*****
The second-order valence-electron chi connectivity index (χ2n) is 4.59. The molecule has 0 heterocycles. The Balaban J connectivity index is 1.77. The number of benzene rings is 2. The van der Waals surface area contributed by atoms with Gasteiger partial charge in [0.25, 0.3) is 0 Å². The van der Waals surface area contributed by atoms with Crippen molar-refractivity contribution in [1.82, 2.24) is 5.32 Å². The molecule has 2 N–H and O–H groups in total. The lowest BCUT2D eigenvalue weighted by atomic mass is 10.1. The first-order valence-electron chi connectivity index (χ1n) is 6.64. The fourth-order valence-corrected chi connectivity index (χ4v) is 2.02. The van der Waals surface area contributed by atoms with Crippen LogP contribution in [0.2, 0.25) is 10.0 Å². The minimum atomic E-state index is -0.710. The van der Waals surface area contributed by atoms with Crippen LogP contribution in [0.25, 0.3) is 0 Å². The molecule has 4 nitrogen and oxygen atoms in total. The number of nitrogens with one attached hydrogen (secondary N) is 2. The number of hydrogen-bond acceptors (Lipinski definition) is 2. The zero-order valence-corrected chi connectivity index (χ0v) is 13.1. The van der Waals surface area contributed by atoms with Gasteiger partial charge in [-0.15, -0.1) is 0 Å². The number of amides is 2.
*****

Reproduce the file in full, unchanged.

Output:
The second-order valence-electron chi connectivity index (χ2n) is 4.59. The molecule has 0 heterocycles. The Balaban J connectivity index is 1.77. The number of benzene rings is 2. The van der Waals surface area contributed by atoms with Gasteiger partial charge in [0.25, 0.3) is 0 Å². The van der Waals surface area contributed by atoms with Crippen molar-refractivity contribution in [1.82, 2.24) is 5.32 Å². The molecule has 2 N–H and O–H groups in total. The lowest BCUT2D eigenvalue weighted by atomic mass is 10.1. The first-order valence-electron chi connectivity index (χ1n) is 6.64. The fourth-order valence-corrected chi connectivity index (χ4v) is 2.02. The van der Waals surface area contributed by atoms with Crippen LogP contribution in [0.2, 0.25) is 10.0 Å². The minimum atomic E-state index is -0.710. The van der Waals surface area contributed by atoms with Crippen LogP contribution in [0.25, 0.3) is 0 Å². The molecule has 4 nitrogen and oxygen atoms in total. The number of nitrogens with one attached hydrogen (secondary N) is 2. The number of hydrogen-bond acceptors (Lipinski definition) is 2. The zero-order valence-corrected chi connectivity index (χ0v) is 13.1. The van der Waals surface area contributed by atoms with Gasteiger partial charge in [-0.15, -0.1) is 0 Å². The number of amides is 2.